Wifredo Arcay  

Acclaimed by Jean Arp as “the perfection of Cuba’s Cubists,” Wifredo Arcay emerged among the postwar generation of the Ecole de Paris as a painter, muralist and, perhaps most familiarly, as a printmaker. Born in Cuba and trained at Havana’s Academia de San Alejandro, Arcay arrived in Paris on a grant in 1949.  He assimilated quickly within the milieu of post cubist abstraction, studying at the Grande Chaumière, and with Edgard Pillet and Jean Dewasne at their Atelier d’Art Abstrait.  In 1951, at the invitation of André Bloc, the influential editor of the journal Art d’Aujourd’hui, Arcay set up a studio at Bloc’s villa in Meudon, mingling there amongst such luminaries of the historical avant-garde as Jean Arp, Robert and Sonia Delaunay, and Fernand Léger. He became founder and one of the most influential members of the Cuban Concrete "Group of 10" in Havana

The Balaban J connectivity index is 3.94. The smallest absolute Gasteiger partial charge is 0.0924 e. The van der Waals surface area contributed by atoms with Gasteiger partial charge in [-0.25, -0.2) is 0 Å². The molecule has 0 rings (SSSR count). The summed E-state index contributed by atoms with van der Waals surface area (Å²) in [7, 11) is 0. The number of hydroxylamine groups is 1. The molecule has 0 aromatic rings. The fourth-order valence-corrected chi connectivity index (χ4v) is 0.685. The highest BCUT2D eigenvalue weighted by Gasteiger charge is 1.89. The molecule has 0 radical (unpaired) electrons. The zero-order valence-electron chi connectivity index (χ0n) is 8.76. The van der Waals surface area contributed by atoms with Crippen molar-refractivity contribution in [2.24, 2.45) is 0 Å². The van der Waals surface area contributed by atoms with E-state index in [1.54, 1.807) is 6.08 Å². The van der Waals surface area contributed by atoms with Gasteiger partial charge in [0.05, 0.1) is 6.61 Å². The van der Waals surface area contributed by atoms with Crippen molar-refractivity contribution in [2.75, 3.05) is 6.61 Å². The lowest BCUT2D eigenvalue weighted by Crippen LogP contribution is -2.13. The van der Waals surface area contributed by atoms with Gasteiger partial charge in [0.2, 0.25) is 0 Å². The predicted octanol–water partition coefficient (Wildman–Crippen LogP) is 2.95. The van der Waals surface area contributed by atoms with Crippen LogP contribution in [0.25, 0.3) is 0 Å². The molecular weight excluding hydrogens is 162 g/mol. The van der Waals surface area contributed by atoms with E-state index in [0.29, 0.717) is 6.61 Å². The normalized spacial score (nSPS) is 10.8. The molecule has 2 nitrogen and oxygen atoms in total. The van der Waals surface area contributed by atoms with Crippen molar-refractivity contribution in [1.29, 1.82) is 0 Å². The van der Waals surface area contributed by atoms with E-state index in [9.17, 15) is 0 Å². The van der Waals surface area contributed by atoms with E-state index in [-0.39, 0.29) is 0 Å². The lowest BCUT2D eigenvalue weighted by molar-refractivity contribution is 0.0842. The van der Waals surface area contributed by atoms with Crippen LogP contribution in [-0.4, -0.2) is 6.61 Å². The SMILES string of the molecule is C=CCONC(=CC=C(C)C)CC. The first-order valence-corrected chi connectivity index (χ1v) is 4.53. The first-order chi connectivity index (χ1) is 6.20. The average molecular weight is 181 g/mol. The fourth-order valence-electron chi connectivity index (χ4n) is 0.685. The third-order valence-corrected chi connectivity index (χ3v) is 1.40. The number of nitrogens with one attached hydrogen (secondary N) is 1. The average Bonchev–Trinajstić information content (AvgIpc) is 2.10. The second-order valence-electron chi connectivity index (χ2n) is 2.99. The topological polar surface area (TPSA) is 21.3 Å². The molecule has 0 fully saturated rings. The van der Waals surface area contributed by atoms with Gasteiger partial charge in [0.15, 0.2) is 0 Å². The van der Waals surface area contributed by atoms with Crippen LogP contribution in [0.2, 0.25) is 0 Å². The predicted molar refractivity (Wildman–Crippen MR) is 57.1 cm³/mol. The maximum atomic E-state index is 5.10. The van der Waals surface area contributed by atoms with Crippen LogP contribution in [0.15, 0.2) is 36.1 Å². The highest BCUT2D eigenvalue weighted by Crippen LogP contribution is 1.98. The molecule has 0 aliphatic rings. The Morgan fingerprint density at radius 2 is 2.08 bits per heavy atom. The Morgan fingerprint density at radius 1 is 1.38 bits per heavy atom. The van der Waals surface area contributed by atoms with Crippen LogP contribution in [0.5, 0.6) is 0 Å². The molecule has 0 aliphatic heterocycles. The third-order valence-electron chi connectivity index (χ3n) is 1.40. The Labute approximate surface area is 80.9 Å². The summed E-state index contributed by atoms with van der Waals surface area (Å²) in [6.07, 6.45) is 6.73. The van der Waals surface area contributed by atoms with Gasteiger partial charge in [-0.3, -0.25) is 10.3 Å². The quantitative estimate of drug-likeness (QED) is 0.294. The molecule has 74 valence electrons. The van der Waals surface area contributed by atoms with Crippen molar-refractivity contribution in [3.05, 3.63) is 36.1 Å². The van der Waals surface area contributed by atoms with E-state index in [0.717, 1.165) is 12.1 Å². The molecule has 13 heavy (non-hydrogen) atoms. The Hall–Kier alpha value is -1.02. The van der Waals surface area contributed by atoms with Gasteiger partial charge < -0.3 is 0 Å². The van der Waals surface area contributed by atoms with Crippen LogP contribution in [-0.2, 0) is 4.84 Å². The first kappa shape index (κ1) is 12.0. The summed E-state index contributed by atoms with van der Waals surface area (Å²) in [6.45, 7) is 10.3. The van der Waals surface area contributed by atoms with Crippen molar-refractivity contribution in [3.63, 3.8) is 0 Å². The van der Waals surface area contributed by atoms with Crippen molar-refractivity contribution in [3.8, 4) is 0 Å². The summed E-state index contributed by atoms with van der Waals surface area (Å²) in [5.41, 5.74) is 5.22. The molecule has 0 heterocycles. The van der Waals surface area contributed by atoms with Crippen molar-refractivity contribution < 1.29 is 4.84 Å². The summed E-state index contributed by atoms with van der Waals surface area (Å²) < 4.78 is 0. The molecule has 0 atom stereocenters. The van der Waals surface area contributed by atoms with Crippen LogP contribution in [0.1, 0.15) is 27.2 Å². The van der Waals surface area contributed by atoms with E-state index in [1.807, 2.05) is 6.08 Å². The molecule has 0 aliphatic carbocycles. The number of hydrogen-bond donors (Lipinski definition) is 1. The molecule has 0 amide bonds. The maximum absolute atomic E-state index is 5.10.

He later went to exhibit at Galleries Colette Allendie and Denise Rene, as well as representing Cuba at the Sao Paulo and Paris Biennials (57-59-63). His estate is now represented by The Mayor Gallery in London.

Wifredo Arcay

Wifredo Arcay

At his estudio. Paris,1953. ® Estate Atellier Arcay

Wifredo Arcay

Wifredo Arcay

Untitled. Gouache on paper. 1953

Wifredo Arcay

Wifredo Arcay

Luza. Oil on board. 1957. Sold

Luza

Luza

Mural by Wifredo Arcay at Etienne, France. 1959 ® Atelier Arcay estate

Gallerie Denise Rene. 1963

Gallerie Denise Rene. 1963

Denise Rene, Jean Arp, Wifredo Arcay. Arcay's exhibit. Gallerie Denise Rene. Vernissage. 1963

Wifredo Arcay

Untitled. Gouache on paper. 1953